Tuesday, May 22, 2012

Guest Authors: Neil McGarry and Daniel Ravipinto

The Duchess of the Shallows

Looking back, it was inevitable that we would write a story together.

We met at a poetry reading at Giovanni's Room, the nation's first gay and lesbian bookstore. (We're too shy to say which of us was actually reading that night.) We got to talking afterwards, and a very big part of our conversation was stories, and characters and why we loved them. Both of us had a background in writing, as well as a love of games that told stories, like computer text-adventures back in the day, and especially role-playing games (RPGs) like Dungeons & Dragons.

This shared love of both games and stories led us to the Shallows and Duchess.

It started in late 2007, when we sat down to play an RPG between the two of us. We had a vague idea of a thief operating in a Renaissance-style urban setting that was something like Seattle and a bit like San Francisco, with the larger-than-life ingredient that is a staple of any fantasy tale. As the game went on the city came alive – a real place filled with real people. Our thief became less of a bog-standard rogue and more of a person with her own motivations living in a difficult and complicated world. Soon enough we had the Shallows in the City of Rodaas and its first named inhabitant, Duchess.

The nice thing about improvising a story is that you can throw out plot elements without knowing what they mean at the time and connect them to the story later when you figure it out. "What if Duchess is an orphan with a secret past?", "What if there are remnants of an ancient civilization?" or "What if the brothel-keeper knows everyone's secrets?" We included these and many more, and only as the game played out did we discover just how these elements enriched the world and painted a picture of who Duchess really was. 

Eventually, we were inspired by National Novel Writing Month to turn our game into a manuscript. For the next three years we crammed in writing and editing between work, sports, vacations, and several changes in jobs and lodgings, but we never lost our dedication to the work. Lucky us, we had recorded every single session of the game, so we were able to go back and remind ourselves how things had gone. Games are not novels, however, and deciding what should stay the same and what must be changed was a constant challenge. As every writer knows, stories have their own way of growing and changing, and the writer has to respect and accommodate that growth even if it means leaving cherished notions behind. Much like being a parent, except of course you'll never have to send the manuscript to college!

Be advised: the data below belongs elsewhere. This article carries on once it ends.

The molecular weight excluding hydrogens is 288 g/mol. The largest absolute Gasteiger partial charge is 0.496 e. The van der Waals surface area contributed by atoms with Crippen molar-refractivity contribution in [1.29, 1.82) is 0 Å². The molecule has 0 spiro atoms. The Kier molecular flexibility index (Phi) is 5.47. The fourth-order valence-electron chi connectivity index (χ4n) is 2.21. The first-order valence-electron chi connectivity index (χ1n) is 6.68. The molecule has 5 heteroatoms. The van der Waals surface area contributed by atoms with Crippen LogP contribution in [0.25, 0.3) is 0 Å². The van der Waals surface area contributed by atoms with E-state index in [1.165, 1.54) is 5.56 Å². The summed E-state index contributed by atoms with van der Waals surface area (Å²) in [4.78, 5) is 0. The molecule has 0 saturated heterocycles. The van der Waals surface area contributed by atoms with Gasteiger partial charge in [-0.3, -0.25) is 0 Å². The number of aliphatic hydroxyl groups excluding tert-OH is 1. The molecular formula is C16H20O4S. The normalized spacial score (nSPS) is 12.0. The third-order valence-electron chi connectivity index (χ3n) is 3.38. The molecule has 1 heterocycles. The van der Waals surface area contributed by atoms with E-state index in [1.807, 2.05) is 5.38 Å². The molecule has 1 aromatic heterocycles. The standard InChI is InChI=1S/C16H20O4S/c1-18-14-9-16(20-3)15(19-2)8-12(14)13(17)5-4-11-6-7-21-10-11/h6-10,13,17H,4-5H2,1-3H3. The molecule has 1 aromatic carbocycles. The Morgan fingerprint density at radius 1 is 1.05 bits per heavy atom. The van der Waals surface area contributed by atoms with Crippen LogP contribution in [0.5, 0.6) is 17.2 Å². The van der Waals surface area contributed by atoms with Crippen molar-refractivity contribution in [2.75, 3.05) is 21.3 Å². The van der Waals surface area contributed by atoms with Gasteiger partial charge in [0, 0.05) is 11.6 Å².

In the end, we were left with a fantasy story that was not quest-for-the-Sword-of-Eternity-and-kill-Lord-Evil but something more character-focused and personal. It didn't take long for us to realize there wasn't much space in the publishing industry for The Duchess of the Shallows, and so we decided to take our case directly to the readers. 

The title "self-published author" has in many circles all the cachet of "leper", but we've been delighted by overwhelmingly positive reader response. Thanks to the support of places like Bookingly Yours, we're hoping to reach even more readers who are willing to take a chance on do-it-yourselfers like us. 

The novel has become something else we now share, along with a house, our lives, and our love of story. Something that's grown along with us, and – like our relationship – has become something much, much more.

More information about The Duchess of the Shallows, along with free sample chapters, is available at http://peccable.com/duchess


Related Posts with Thumbnails